FIG. 2: The Rosetta 800 uses 25-pin D-sub connectors for analog and AES/EBU digital I/O.
In addition to a standard IEC power connector, the rear panel has word-clock I/O on BNC jacks; multipin analog input and output, and AES I/O on 25-pin D-sub connectors; and optical ADAT or S/MUX I/O (see Fig. 2). The Rosetta 800 does not support 2-channel optical S/PDIF signals, even though the manual states that it will interface with a DAT machine through the Toslink bay.
The Option card slot on the rear panel accepts Apogee I/O cards including the Pro Tools X-HD ($595), the Pro Tools X-DigiMix ($595), and the X-FireWire ($595), for use with Mac OS X and Windows XP computers. Apogee also manufactures multiconnector D-sub-to-AES/EBU and D-sub-to-analog XLR cables for the Rosetta 800.
Unlocking the Secrets
During a period of a few months, the Rosetta 800 was used at my Guerrilla Recording studio as either the main or supplemental D-A output converter on several Pro Tools mixes for commercial release. Those sessions covered a range of rock, world music, electronica, and jazz instrumentation.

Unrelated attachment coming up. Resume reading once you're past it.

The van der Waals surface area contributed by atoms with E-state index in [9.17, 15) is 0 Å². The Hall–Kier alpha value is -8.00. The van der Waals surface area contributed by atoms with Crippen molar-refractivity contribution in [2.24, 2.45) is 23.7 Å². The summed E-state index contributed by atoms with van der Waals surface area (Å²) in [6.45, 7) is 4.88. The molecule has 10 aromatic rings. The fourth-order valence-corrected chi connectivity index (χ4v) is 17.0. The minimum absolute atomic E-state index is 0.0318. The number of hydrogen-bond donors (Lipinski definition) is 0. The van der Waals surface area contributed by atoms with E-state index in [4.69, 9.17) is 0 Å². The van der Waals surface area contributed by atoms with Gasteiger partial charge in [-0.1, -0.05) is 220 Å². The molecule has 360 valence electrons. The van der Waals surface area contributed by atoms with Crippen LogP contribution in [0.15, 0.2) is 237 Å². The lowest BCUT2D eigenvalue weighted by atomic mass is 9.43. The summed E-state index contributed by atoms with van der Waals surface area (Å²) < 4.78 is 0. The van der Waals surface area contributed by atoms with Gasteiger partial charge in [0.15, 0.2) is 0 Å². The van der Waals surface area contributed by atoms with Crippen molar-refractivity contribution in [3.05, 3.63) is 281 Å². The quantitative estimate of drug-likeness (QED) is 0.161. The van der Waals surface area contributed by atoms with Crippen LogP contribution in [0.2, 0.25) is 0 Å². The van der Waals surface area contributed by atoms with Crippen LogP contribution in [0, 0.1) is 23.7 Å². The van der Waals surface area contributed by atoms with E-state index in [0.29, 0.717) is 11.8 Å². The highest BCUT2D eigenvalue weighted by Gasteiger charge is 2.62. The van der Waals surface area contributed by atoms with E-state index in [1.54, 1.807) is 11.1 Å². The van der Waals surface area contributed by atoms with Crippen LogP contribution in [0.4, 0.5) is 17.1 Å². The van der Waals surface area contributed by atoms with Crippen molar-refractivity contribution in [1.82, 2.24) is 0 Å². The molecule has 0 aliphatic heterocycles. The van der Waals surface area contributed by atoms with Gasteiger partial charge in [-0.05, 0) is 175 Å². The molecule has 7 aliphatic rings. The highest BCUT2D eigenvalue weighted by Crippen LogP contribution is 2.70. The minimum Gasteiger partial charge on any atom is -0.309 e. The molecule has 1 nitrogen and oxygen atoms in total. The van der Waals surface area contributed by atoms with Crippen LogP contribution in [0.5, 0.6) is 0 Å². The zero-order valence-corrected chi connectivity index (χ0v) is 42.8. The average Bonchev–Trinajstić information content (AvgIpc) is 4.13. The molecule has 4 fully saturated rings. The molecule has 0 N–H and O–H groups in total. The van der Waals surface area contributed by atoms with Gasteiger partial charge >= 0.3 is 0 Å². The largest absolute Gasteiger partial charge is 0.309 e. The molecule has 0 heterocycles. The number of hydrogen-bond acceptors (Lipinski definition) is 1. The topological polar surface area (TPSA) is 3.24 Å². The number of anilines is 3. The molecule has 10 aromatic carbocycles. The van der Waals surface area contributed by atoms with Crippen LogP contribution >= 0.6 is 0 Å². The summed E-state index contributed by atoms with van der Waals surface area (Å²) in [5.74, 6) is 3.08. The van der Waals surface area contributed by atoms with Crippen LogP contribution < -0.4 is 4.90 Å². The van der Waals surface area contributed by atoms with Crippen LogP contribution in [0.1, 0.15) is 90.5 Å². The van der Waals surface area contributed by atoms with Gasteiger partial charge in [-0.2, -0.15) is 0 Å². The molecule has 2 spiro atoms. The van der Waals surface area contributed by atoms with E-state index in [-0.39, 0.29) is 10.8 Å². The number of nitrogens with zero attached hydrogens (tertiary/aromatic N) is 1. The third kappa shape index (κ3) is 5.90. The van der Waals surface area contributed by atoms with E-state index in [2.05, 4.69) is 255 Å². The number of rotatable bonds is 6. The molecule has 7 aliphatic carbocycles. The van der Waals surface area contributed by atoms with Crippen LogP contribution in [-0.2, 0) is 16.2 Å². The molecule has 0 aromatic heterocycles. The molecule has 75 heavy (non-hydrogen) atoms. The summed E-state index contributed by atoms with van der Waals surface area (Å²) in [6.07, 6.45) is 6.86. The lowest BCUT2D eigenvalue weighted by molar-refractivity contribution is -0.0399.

For studio use, the Rosetta was reliably quick and easy to set up. It connected seamlessly with the optical ADAT outputs from a Digidesign Digi 001 interface. Always sonically neutral and never fatiguing, the Apogee converter made my preferred method of computer mixing — from Pro Tools through an analog board and hardware — a delight. Adding the Rosetta 800's eight outputs to the Digi 001's ten outputs is a cost-effective method of getting 16 or more discrete 24-bit channels out of a basic ProTools LE setup. For 24-bit mixing sessions, I'm generally pleased with the quality of the Digidesign Digi 001's analog outputs. But after a series of A/B comparisons, it became clear that the Rosetta 800's 8-channel converter offers significant improvements.